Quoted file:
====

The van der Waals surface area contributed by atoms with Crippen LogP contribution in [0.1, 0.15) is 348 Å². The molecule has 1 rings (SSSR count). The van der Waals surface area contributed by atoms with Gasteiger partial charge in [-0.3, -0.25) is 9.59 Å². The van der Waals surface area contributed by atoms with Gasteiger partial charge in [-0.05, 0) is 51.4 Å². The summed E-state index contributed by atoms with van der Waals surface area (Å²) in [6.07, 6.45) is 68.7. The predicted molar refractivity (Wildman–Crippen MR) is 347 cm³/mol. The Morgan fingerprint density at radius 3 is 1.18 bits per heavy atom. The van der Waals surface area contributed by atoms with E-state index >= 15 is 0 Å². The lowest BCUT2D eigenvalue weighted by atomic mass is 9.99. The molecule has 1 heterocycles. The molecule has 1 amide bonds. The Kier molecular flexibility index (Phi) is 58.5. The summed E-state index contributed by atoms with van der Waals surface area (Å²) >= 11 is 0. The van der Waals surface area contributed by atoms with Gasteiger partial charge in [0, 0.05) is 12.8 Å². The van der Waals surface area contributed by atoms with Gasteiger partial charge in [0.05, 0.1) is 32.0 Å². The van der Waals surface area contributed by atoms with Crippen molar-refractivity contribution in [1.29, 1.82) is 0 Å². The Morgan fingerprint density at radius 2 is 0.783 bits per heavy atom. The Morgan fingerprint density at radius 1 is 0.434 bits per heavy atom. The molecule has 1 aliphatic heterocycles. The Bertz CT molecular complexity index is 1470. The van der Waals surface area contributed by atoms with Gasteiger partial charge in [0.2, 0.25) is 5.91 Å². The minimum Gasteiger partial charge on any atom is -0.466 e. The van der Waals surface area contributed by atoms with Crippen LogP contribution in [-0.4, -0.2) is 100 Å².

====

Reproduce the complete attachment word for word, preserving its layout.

The van der Waals surface area contributed by atoms with Crippen LogP contribution in [0.1, 0.15) is 348 Å². The molecule has 1 rings (SSSR count). The van der Waals surface area contributed by atoms with Gasteiger partial charge in [-0.3, -0.25) is 9.59 Å². The van der Waals surface area contributed by atoms with Gasteiger partial charge in [-0.05, 0) is 51.4 Å². The summed E-state index contributed by atoms with van der Waals surface area (Å²) in [6.07, 6.45) is 68.7. The predicted molar refractivity (Wildman–Crippen MR) is 347 cm³/mol. The Morgan fingerprint density at radius 3 is 1.18 bits per heavy atom. The van der Waals surface area contributed by atoms with E-state index >= 15 is 0 Å². The lowest BCUT2D eigenvalue weighted by atomic mass is 9.99. The molecule has 1 heterocycles. The molecule has 1 amide bonds. The Kier molecular flexibility index (Phi) is 58.5. The summed E-state index contributed by atoms with van der Waals surface area (Å²) >= 11 is 0. The van der Waals surface area contributed by atoms with Gasteiger partial charge in [0, 0.05) is 12.8 Å². The van der Waals surface area contributed by atoms with Gasteiger partial charge in [0.05, 0.1) is 32.0 Å². The van der Waals surface area contributed by atoms with Crippen molar-refractivity contribution in [1.29, 1.82) is 0 Å². The Morgan fingerprint density at radius 2 is 0.783 bits per heavy atom. The Morgan fingerprint density at radius 1 is 0.434 bits per heavy atom. The molecule has 1 aliphatic heterocycles. The Bertz CT molecular complexity index is 1470. The van der Waals surface area contributed by atoms with Gasteiger partial charge in [0.2, 0.25) is 5.91 Å². The minimum Gasteiger partial charge on any atom is -0.466 e. The van der Waals surface area contributed by atoms with Crippen LogP contribution in [-0.4, -0.2) is 100 Å².